Immediately after initial cultivation, cells from embryos of all ages except for embryos, 16–18 h.a.o., were large (20–25 μm) and round. Cells from 16–18 h old embryos were pear shaped with a seemingly ruptured membrane at the narrow end. Most cells became somehow adherent during the first 24 hours, but were easily loosened from the base of the well by use of a pipette tip. We believe most cells were semi-adherent, as we could repeatedly observe floating cells and aggregates near the well bottom and the loose connection of stationary cells to the base. Dead cells were likely to loose adherence and be pipetted off during replacement of medium.
In cultures grown with FBS, cells often clustered together in small colonies, in which cells underwent mitosis. In such environment, cells remained large and round and actively proliferating for more than three months. In cultures without FBS, cells underwent a change in morphology after the first week, capturing a wrinkled shape and smaller size (5–15 μm). These cells were nevertheless also viable and mitotic for more than three months.
After 10 weeks, the number of cells eventually declined in most cultures, independently of the various factors.
16–18 h.a.o.: Cells were pear-shaped at initiation, changing later to a rounder and smaller shape (7–15 μm) with rough cell membrane. Some cultures were, for reasons unknown, more mitotically active than others and were passaged up to five times during a 3-months cultivation. With these exceptions, proliferation was generally slow. Addition of FBS (5–15 %) or various amounts of hemolymph had no effect on proliferation. Cells showed no sign of differentiation.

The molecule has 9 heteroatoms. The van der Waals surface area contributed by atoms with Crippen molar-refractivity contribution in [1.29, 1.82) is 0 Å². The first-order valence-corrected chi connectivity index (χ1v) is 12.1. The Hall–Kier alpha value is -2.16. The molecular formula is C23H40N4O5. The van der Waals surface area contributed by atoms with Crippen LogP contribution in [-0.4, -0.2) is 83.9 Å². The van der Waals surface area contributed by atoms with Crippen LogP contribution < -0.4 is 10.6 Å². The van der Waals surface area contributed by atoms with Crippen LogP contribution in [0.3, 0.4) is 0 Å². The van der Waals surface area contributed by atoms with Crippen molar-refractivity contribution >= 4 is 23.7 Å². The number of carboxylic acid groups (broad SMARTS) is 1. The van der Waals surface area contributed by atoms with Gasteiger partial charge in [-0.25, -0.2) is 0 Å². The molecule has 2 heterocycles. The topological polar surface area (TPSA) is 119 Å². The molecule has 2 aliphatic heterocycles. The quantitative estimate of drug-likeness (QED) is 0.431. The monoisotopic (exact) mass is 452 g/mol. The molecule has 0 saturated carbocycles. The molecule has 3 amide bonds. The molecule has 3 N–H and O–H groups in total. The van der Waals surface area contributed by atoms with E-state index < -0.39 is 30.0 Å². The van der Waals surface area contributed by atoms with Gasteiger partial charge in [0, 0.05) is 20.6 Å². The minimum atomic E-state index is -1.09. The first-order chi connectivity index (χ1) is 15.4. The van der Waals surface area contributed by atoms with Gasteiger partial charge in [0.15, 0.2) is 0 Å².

30–32 h.a.o.: Cells were round and large at initiation, but changed in morphology after one week and became smaller, with wrinkled cell membranes. When FBS was added, the cells remained round for a longer time, before eventually reaching a similar morphology as cells reared without FBS. They were nevertheless mitotic and viable, mainly occupying outer areas of the wells. Mitosis occurred in areas with high cell density.
32–36 h.a.o.: Cells remained round and large, in FBS-media. We did not observe changes in morphology. Proliferation occurred in clusters and in areas of high cell density.
36–40 h.a.o.: Cells remained round and large when grown in FBS media (Fig. 6). There was a constant mitotic activity inside and outside cell clusters. Cells did not show sign of differentiation.
Microscopic studies of pre-gastrula stage embryos
Although there are several reports on short-term cultivation of honeybee cells, long- term maintenance seems to remains an unsolved problem . Reports on cultivated honeybee cells include hemocytes , neurons [17, 29], antennal cells  and embryonic cells , but not pertained to long-term. Our results demonstrate that, under the appropriate circumstances, embryonic cells can be cultivated for more than three months, and may constitute an in vitro system for studies and manipulations of the honeybee.
Long-term cell cultures will certainly increase the value of the honeybee as a model organism; enabling new opportunities for studies of various research subjects, including host-parasite relationships, use of cells as donors in cell transplantations for cell-mediated gene transfer, and production of honeybee chimeras.